Biological Background. In nature organisms often have controllers with a high degree of redundancy concerning their morphological structure. In higher organisms these controllers are mostly neuronal systems, which (from a certain level of organisation on) show complex structures called “brains” (Fig. 6). In more simple organisms, for example in crayfish or insects, we find ventral nerve cords that are structured similar to a rope ladder. These nervous structures extend through the whole body of the animal on the ventral side, having one or two ganglia per segment. The development and structure of these nervous systems can be defined or explained very good by certain mathematical systems, for example by L-systems. The processes involved in developing L-Systems are highly suitable to create symmetric, repetitive (segmented, cellular) and redundant structures. We plan to exploit these abilities to generate such controllers in our approach to generate symmetric and modular higher-order organisms out of our small SYMBRION modules (robots). We find these high structured morphology not only in rope-ladder-like ventral nerve cords, but also in simple brains and in their evolutionary antecessors, the upper and lower pharyngeal ganglia. To adapt such systems to the micro robotic world, we have to find a system that allows us to automatically evolve these bio-inspired controllers. The blueprint must be stored in some gene-like code, evaluated, and evolved from generation to generation. The second important unit we have to implement is the developmental engine. This unit translates the genetic code into the final controller structure that is finally steering the robot. In the robot, this controller is encoded by normal processor or microcontroller commands.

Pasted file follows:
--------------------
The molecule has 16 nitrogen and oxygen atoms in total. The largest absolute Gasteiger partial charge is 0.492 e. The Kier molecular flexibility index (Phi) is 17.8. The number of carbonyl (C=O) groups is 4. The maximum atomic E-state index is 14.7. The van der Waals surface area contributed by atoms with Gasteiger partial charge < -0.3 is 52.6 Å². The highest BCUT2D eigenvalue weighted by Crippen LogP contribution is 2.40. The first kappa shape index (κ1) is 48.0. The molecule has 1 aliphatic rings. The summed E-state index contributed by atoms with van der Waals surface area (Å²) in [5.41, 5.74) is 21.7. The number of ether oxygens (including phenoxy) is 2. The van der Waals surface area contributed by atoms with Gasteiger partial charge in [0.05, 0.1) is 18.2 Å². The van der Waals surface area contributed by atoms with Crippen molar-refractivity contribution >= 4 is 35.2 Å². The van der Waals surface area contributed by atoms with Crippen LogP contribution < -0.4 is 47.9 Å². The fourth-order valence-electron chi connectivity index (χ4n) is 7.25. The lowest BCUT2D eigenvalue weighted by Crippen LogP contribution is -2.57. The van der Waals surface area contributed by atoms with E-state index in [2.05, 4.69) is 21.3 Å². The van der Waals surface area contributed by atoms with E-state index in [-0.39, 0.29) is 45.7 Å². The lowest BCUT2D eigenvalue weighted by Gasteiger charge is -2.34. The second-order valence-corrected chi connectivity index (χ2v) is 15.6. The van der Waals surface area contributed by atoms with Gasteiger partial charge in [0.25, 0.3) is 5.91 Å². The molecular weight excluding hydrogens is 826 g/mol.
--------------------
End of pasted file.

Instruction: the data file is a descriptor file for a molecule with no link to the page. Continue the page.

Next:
The translation of the genetic code into a usable controller can be understood as a decoding process. That means, that syntax and the grammar of the genetic code and the functions of the developmental engine are not independent from each other. From a biological point of view the reading process of the developmental engine is comparable with the transcription process, the protein synthesis and the morphologic development. The part of the Developmental Engine that creates (encodes) the final controller structure can be compared to the biological process of Embryogenesis.

Scientific questions

  • How will the robots adapt to their environments?
  • Which methods will the robots develop to interact?
  • Will certain protocols of communication develop?
  • Will the robots develop into self-aggregating super-organisms, depending on the environment ?
  • Will the robots compete on the level of super-organisms?
  • Will the robots increase their energetic gain over time?
  • Will environmental lead to novel developments in behaviour and ecology?
  • How will sexual selection affect the system?



Created by admin. Last Modification: Friday 30 of November, 2007 13:30:31 CET by admin.